Origami and mathematics
As you may know, “Origami” is a traditional Japanese paper-folding activity passed down for generations. If you grew up in Japan, you would have most likely made cranes, birds, boats, and many other things using colored square papers in kindergarten and in elementary school. Unfortunately, since origami is seen mostly as a hobby for young children, as one grows older, opportunities to fold origami often decrease. However, the world of origami is actually very wide and deep, and origami is just too amazing to grow out of!
As part of my research work at the university I work at, I am researching on shapes that could be created by folding paper. Surprisingly expressive shapes can be made by folding a piece of paper, and even after becoming a university professor, I still get excited over the beauty beyond expectations of the figures and shapes that can be created from a single piece of paper, and the unexpected shadows they create.
Origami and geometry problems
Learning geometry in middle school and high school, you probably have come across problems defining the property of triangles using the nature of origami, as seen in the below illustration, “figures made by folding a quadrangle diagonally”
The process of folding a paper is equivalent to the process of connecting points with the line made by the crease line, and also to the process of inverting the figure on the line by folding, and is very useful in learning geometry. For example, by folding a triangle in half to fit together two of the sides, the inner center theorem, in which the bisector of the angles of the triangle intersects at one point, can be easily confirmed. If you know how to fold the popular paper crane origami and have a few extra minutes, fold one, and then unfold it and observe the creases that were made in the process. You will make many discoveries such as congruent triangles, pairs of similar triangles, bisections of angles, and perpendicular bisectors. Finding out that origami is related to math terms that come up on exams might make you feel like it is necessary for you to “study” origami, but that may take the joy out of origami, and even might make you dislike it. Origami is too good and beautiful for that! Let us break loose and jump out from these math problems, and take a look at the joy and the wide possibilities of origami.
Origami and art
When we were young, origami was something taught by teachers and parents. By accurately copying the folds of the origami one by one, we successfully end up with the final shape, but origami is so much more than just following the instructions provided and copying the folds. You can freely make whatever shapes you want, and it doesn’t even have to be something flat! Folding a curved crease in any way you want to is absolutely okay. Pictured below are pieces of square papers folded freely by curved creases. Did you know that you can make beautiful shapes like these just by folding a few curves?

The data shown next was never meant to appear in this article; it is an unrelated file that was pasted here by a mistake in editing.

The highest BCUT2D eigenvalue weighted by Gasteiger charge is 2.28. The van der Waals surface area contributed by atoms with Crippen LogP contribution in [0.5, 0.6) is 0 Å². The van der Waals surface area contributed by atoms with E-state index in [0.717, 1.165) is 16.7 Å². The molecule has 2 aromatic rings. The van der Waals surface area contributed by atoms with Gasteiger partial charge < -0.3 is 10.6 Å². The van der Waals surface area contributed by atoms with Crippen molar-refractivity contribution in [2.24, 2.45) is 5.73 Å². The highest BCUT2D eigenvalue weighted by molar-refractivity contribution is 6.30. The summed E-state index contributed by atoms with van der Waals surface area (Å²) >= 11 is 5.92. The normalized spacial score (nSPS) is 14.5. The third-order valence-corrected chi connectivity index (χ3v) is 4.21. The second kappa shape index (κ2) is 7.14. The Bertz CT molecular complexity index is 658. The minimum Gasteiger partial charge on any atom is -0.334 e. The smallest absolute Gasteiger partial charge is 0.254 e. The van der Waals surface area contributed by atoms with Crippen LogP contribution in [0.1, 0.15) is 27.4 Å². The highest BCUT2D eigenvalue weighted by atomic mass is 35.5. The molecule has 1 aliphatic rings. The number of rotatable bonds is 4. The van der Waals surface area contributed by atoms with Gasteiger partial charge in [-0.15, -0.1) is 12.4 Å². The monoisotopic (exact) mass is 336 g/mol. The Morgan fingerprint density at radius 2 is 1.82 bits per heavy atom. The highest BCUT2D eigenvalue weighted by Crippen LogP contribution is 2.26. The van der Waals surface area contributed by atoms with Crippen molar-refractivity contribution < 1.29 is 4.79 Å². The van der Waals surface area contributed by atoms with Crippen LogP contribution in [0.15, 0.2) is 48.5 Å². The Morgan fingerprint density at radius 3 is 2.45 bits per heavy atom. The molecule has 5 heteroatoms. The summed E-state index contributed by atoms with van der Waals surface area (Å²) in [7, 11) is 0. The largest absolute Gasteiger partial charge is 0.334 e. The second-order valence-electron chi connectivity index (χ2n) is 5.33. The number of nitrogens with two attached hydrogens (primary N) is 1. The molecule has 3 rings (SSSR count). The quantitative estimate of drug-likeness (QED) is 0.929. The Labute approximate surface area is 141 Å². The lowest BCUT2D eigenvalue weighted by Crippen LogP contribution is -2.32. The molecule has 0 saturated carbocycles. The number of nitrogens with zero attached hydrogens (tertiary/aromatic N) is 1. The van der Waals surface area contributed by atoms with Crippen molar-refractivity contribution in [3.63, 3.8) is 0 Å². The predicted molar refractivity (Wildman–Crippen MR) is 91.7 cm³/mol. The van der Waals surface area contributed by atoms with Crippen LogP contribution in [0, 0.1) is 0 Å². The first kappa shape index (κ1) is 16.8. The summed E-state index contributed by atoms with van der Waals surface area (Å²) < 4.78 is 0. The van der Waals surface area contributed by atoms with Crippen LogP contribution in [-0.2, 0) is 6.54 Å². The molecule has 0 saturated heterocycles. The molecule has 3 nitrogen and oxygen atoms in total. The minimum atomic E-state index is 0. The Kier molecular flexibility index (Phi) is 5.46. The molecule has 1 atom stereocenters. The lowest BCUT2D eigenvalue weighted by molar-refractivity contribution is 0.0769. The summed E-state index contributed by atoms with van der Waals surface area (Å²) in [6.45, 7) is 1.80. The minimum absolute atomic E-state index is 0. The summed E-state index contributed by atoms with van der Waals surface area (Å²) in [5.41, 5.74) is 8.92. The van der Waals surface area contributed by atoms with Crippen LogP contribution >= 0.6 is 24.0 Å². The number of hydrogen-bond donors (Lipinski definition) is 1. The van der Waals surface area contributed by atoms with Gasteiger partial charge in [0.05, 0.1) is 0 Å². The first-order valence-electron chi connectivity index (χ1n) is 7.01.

Just by folding a single piece of paper, a surprisingly beautiful shape sometimes emerges, and that would certainly allow origami to join the ranks of “art”.
Using my knowledge of my field of research, geometric for computer graphics, I am now challenging to make unique new shapes for origami.
One of them is origami shapes that are folded by curved creases, and has curved surfaces.
It is known that the only curved surfaces that can be made from paper are the cylindrical surface (similar to the cylinder), the conical surface (similar to the cone), and the tangent surface (a surface), and there are not many shapes that can be made this way. However, just by adding the steps of folding the paper, we can create various shapes, including the “spheres” pictured below.
Three-dimensional origami is made by gathering the curved surface made by a piece of paper. Furthermore, when unfolded back to a flat piece of paper, it is required not to have any gaps or distortions. Under these requirements, we have to consider what sorts of shapes we can create, and how to go about planning and designing it. A wide range of mathematical thinking skills is often needed here, from the easy theories to the difficult ones. Origami is an amazing form of art in which both the process of thinking mathematically, and the joy and wonder of creating beautiful figures and shapes, can be enjoyed at once.
I have uploaded many of my works on “Flickr“, an online photo sharing platform. Unfortunately it is only in Japanese, but I also have a web page, “Origami Research Notes”, where the findings and materials related to the research of origami which I have put together, can be seen. Check out the above pages, and please take a look into the world of origami that you have never known before. It would be my pleasure if you would be able to feel the the magnificence of mathematics through the shapes of origami.
＊The information in this article is as of the time it was written, and may have changed since.